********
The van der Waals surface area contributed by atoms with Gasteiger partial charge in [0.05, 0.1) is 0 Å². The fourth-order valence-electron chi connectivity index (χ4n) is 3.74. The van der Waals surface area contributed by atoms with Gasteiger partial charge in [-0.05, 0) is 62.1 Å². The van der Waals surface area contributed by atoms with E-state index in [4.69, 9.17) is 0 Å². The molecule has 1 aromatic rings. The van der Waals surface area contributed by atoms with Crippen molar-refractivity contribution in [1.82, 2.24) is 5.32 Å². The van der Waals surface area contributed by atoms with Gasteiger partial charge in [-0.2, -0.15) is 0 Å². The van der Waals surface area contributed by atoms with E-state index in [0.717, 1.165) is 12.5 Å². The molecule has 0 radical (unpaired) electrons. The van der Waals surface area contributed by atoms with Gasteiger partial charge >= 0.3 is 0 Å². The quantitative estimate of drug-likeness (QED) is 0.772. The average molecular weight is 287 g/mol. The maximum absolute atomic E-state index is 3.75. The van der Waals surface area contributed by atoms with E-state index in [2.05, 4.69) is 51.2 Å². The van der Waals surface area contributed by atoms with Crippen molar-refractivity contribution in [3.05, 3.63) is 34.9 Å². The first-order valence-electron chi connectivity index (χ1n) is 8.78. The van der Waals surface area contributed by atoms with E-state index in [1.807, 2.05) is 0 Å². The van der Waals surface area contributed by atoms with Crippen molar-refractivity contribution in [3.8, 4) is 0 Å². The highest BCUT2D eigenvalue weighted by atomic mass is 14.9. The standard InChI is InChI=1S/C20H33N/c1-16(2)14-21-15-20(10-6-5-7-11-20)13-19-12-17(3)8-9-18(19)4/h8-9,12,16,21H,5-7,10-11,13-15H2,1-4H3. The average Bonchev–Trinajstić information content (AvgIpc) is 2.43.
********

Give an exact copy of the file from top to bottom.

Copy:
The van der Waals surface area contributed by atoms with Gasteiger partial charge in [0.05, 0.1) is 0 Å². The fourth-order valence-electron chi connectivity index (χ4n) is 3.74. The van der Waals surface area contributed by atoms with Gasteiger partial charge in [-0.05, 0) is 62.1 Å². The van der Waals surface area contributed by atoms with E-state index in [4.69, 9.17) is 0 Å². The molecule has 1 aromatic rings. The van der Waals surface area contributed by atoms with Crippen molar-refractivity contribution in [1.82, 2.24) is 5.32 Å². The van der Waals surface area contributed by atoms with Gasteiger partial charge in [-0.2, -0.15) is 0 Å². The van der Waals surface area contributed by atoms with E-state index in [0.717, 1.165) is 12.5 Å². The molecule has 0 radical (unpaired) electrons. The van der Waals surface area contributed by atoms with Gasteiger partial charge >= 0.3 is 0 Å². The quantitative estimate of drug-likeness (QED) is 0.772. The average molecular weight is 287 g/mol. The maximum absolute atomic E-state index is 3.75. The van der Waals surface area contributed by atoms with E-state index in [2.05, 4.69) is 51.2 Å². The van der Waals surface area contributed by atoms with Crippen molar-refractivity contribution in [3.05, 3.63) is 34.9 Å². The first-order valence-electron chi connectivity index (χ1n) is 8.78. The van der Waals surface area contributed by atoms with E-state index in [1.807, 2.05) is 0 Å². The van der Waals surface area contributed by atoms with Crippen molar-refractivity contribution in [3.8, 4) is 0 Å². The highest BCUT2D eigenvalue weighted by atomic mass is 14.9. The standard InChI is InChI=1S/C20H33N/c1-16(2)14-21-15-20(10-6-5-7-11-20)13-19-12-17(3)8-9-18(19)4/h8-9,12,16,21H,5-7,10-11,13-15H2,1-4H3. The average Bonchev–Trinajstić information content (AvgIpc) is 2.43.